Stéphane Lambiel added some input about how his Facebook is managed, what information he decides to put there and why. For example, he said that he uses it to announce the schedule of his shows, to put info about programs, to share some news. "Or for example during the holidays, it was great to have the possibility to wish 'Happy New Year' to the whole world". It was nice and a bit amusing to hear Stéphane, known for not being a big fan of the Internet, talking about the usefulness and importance of social media.
"It was a very interesting lecture", said French ice dancer Romain Le Gac, who took part in the workshop. "I have Facebook, of course, but I use it mostly to be in touch with my friends. Here we learned how to use it for publicity in the media, and how it should be done correctly".
As part of the workshop hands-on, some of participants answered questions submitted by fans to the official Facebook of the Games and made photos for the Twitter competition "I copy you".
Romain Le Gac of France copies freestyle skier Kevin Rolland
After the workshop the French team had a chance to chat some more with Stéphane.
French skaters Romain Le Gac, Estelle Elizabeth and Timofeï Novaikin with Stéphane Lambiel
"I think the idea of Athlete Role Models is great; you can approach them and talk to them. I find it very cool. Stéphane shared a bit of his experiences with us", told Romain afterwards. "And he gave us some advice for the future", added his partner Estelle Elizabeth.
Every day Tyrolean students presented eight of the 70 different nations participating in Innsbruck 2012. They provided information about the country's history, geography, art traditions, clothes, language, etc.
Do they all wear berets in France?
The information was given through posters, leaflets, quizzes and activities of all kinds.
"Crib notes" to help dance Argentine tango
Pippi Longstocking welcomes visitors to the Swedish booth
Some groups presented traditional dances or gave out recipes of national dishes. The more creative they were, the better their chances were to win the main prize: a travel voucher worth over 5,000 in order to go and visit the country they presented.
Presentations and activities were recorded in short video clips and then uploaded to the online platform Planet Tirol, where registered users could vote for their favorite country presentation. No less than 15,742 votes were cast within the space of just eight days, with India taking the top spot ahead of Croatia and Bosnia and Herzegovina.
It was especially nice to see athletes coming to visit the booth of their own country; it was an exciting moment for both sides: to see how someone imagines your country and to meet someone from the country you've learned about.
Yuna Kim posing with girls from the Korean booth
Are black runners faster than white ones? Does a referee reduce or increase freedom? Without moralizing or providing ready-made answers, the Hope Factory offered an interactive exploration of the Olympic values.
"Referees are biased" and "The coach knows everything" - check which answer gave more points
During the "YOG dance" sessions, single moves of dance choreographed especially for these Games were rehearsed for the Opening and Closing ceremonies. But the main objective of this activity was just to dance as you like, having fun and meeting new friends.
Olympic champion Yuna Kim learning the YOG dance
"Be the chef" workshop
Twice a day this cooking workshop invited the youngsters to prepare a range of different meals, all under the guidance of a professional chef. It was all about a healthy diet, high-quality products and easy preparation.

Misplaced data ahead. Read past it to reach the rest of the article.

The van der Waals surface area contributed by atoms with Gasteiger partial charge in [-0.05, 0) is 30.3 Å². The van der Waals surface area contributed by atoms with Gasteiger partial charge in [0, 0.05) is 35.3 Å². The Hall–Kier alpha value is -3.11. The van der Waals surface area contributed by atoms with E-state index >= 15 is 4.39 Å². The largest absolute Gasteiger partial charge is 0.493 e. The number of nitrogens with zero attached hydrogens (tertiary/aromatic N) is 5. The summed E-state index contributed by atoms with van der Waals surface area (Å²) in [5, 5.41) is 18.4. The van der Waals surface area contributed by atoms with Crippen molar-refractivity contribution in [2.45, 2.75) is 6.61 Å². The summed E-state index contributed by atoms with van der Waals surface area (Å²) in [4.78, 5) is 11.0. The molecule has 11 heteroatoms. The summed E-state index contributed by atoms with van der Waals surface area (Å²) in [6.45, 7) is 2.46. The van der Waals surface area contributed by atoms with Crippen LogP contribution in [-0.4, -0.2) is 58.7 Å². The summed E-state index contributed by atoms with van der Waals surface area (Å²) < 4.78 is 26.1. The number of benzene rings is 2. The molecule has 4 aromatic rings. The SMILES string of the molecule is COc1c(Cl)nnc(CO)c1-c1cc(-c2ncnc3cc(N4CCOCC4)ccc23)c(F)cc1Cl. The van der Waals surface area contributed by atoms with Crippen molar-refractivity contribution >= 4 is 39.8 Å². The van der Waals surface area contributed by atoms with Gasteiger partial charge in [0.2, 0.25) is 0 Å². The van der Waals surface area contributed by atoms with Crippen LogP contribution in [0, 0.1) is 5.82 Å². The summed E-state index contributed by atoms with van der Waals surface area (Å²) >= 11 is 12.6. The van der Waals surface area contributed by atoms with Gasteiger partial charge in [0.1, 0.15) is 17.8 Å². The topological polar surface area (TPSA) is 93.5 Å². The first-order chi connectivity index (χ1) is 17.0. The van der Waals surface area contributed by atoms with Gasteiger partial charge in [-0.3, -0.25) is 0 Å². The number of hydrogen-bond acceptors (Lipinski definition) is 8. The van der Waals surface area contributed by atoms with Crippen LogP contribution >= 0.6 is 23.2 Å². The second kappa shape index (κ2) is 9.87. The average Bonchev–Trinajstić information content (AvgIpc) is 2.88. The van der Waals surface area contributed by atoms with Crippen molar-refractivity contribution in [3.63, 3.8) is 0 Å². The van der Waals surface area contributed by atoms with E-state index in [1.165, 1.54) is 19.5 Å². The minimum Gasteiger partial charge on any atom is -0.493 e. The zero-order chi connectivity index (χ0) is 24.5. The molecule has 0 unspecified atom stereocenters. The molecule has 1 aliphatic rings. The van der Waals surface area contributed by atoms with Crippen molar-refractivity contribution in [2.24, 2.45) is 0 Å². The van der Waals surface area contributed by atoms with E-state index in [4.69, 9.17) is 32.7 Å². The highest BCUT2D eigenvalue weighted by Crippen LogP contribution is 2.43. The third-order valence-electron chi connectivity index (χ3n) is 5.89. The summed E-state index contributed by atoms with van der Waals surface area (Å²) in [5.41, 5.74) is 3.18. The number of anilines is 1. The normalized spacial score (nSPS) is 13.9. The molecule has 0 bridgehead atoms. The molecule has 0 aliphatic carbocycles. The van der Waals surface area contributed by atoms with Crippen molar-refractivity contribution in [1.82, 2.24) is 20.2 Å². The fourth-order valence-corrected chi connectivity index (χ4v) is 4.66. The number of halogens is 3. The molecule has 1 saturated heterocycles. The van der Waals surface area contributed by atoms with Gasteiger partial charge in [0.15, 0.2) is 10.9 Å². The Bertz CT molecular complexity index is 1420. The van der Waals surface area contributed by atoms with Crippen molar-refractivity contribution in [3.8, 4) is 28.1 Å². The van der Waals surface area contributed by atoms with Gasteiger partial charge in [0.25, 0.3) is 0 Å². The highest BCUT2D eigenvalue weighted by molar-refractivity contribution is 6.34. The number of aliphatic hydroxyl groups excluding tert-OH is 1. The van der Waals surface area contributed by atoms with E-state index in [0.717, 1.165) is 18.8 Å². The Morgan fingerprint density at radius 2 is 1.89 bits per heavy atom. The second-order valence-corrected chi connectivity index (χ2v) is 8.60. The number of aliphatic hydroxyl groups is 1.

In our session we cooked polenta and goulash. The latter is a bit too complicated to explain but polenta goes as follows: begin by heating the milk; when it boils stir in the cornmeal, stirring vigorously to avoid the formation of lumps; continue stirring in the same direction, until it gets the consistency of firm mashed potatoes. Before removing it from the heat, stir in Parmesan cheese and butter, mixing well. Bon app├ętit!
At least 50 Djembe and Bougarabou drums were ready for the participants to help them get active together and find their own rhythm. It started with an easy general beat and then learning to improvise with the right and left hand.
You may think drumming is only about making noise, but that is so wrong. Drumming can also be light and gentle, but more importantly, it can unite people. Each one will feel that he is part of something bigger, which in a way is similar to the feeling you have in sports, especially during Olympic Games. This was the philosophy of the drumming taught during this session.
"I took part in a few activities in the congress center and it was super nice", Stéphane Lambiel said while sharing his impressions from the CEP. "Athletes, volunteers, people from different fields and of different ages were all sharing this experience together, doing something they are not used to doing on a daily basis. It helps to break through borders and overcoming language barriers which you might have. And this blend of different cultures and different sports, this union of different people who don't know each other, but live and breathe together, this is what the Olympic team spirit is about. After a hard competitive day it's a great way to share good moments, exchange ideas, learn new things, and discover other people and other pursuits. For example, coming to Innsbruck I never imagined that I would learn drumming, and now I'm leaving with something in me, with those moments of joy from playing the drums."
21-year old Yuna Kim admitted that while watching the competition she felt old. Being "a bit" older than her, I, on the other hand, felt at least 10-15 years younger, surrounded by all these excited and exciting youth. And maybe that's what Olympic Committee President Jacques Rogge meant when he called these Games "superbly refreshing". It was the real Olympic experience but without the Olympic pressure, a festival not only of sports but of friendship and fair play, a mix of different cultures and languages, a breakthrough in new media opportunities and technologies. So if you want to feel young and breathe Olympic air, don't miss the next edition of the Winter Youth Olympic Games, to be held in Lillehammer, Norway, in 2016!